For the 29th straight year, Glendale Unified will host the Scholastic Bowl at Glendale High School on Monday night. Televised locally, this is the biggest academic competition among the district’s four high schools: Clark Magnet, Crescenta Valley, Glendale, and Hoover.
Having a night that showcases the talents of bright students is welcoming. Smart kids often get the short end of the education stick; gifted education receives the least funding of any ability-level group. Yet these high-achieving students are the ones who make their schools shine. Most aspects of a school that principals brag about have a large amount to do with the contributions of these fine young people.
The first part of the competition takes place a week before the main event when all five-member teams write a one-hour timed essay. Points earned from this writing are added to each school’s score the following week when the teams converge on stage to answer 25 questions in a group round where collaboration is allowed, then another 50 questions in a buzzer round when only individuals answer. Two points are awarded for correct answers; one point deduction for incorrect responses.
Each member of the winning team wins $500, second place $250, third place $150, and fourth place $100. Knapp, Peterson & Clarke, Oakmont League, Kiwanis Club, Rotary Club, Dan Levin Trust, Parker Anderson Enrichment, and Sylvan Learning Center contribute to the awards.
Most years Channel 4 weathercaster Fritz Coleman has served as quizmaster. This year the emcee will be Channel 7’s weekday anchor Phillip Palmer.
When I was asked by the principal to coach the Hoover’s team back in 2008, I had no idea that I would still be doing it 11 years later.
While I have had the good fortune of having two teams win the competition, for me the joy of being involved with this program is the opportunity to work with some of the brightest young people. They enjoy each other’s company and have fun showing off their knowledge.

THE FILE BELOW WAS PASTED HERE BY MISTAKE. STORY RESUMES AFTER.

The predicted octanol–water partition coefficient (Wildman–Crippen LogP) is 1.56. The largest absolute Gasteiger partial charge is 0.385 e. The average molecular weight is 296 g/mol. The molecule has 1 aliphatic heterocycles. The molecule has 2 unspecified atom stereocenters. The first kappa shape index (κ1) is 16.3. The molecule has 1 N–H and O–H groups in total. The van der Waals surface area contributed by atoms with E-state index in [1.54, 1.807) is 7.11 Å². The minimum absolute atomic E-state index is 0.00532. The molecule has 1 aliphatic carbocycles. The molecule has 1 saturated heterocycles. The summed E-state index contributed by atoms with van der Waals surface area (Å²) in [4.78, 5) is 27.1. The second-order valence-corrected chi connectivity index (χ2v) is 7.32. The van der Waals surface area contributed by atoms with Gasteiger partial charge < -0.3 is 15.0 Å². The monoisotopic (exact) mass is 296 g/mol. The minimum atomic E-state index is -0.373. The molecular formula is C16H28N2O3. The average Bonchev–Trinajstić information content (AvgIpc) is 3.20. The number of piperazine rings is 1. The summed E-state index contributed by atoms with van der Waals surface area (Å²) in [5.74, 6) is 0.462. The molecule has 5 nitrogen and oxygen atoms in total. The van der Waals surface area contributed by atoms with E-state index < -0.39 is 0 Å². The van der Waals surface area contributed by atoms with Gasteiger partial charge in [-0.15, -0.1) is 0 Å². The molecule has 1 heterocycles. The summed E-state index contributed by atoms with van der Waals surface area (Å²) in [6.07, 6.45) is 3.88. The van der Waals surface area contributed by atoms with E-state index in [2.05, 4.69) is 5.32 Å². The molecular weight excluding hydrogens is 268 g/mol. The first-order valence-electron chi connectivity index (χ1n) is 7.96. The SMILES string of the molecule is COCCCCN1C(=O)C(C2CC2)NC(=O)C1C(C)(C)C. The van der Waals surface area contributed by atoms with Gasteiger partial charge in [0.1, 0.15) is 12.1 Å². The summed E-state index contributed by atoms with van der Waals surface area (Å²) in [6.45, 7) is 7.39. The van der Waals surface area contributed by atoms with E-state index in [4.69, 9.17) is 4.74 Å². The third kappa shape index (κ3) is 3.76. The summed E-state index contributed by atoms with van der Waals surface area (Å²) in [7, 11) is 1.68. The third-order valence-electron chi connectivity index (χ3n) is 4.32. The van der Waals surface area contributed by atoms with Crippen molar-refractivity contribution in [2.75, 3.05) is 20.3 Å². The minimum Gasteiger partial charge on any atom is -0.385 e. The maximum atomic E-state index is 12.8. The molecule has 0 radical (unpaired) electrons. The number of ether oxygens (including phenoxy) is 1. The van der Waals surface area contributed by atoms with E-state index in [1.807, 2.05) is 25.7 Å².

The lowest point occurred two years ago when one of my students forgot to save the essay on the computer which ended up costing us another championship. This was especially bitter since I was the coach who championed transitioning from handwritten papers to using laptops.
As coach, my main job is selecting the team. I hold tryouts where I seek five students who collectively are able to answer questions in the five main categories of art, literature, history, science, and math.
For months, we hold after-school practices twice a week where the team watches past Scholastic Bowls, answering the questions “live.” One team member tracks correct and incorrect answers for each category so we can figure out which students will be stronger in the group round versus the buzzer round (only four students are allowed on stage at any one time).
We even practice using buzzers. I also give them practice essays which we later evaluate according to the Bowl’s writing rubric.
This year’s team happens to be all-male, comprised of three seniors and two sophomores, each student a different ethnicity—a delightful coincidence. Their collegiality proves that students from various backgrounds can work well together pursuing a common goal: to win the Bowl.
It is an important reminder to those who only know Hoover from recent negative headlines that positive experiences also happen on campus.
If you want to see another side of Hoover, come to the Scholastic Bowl this Monday at Glendale High School at 7:00 p.m. The future will be present on stage representing all 1,600 of their fellow students.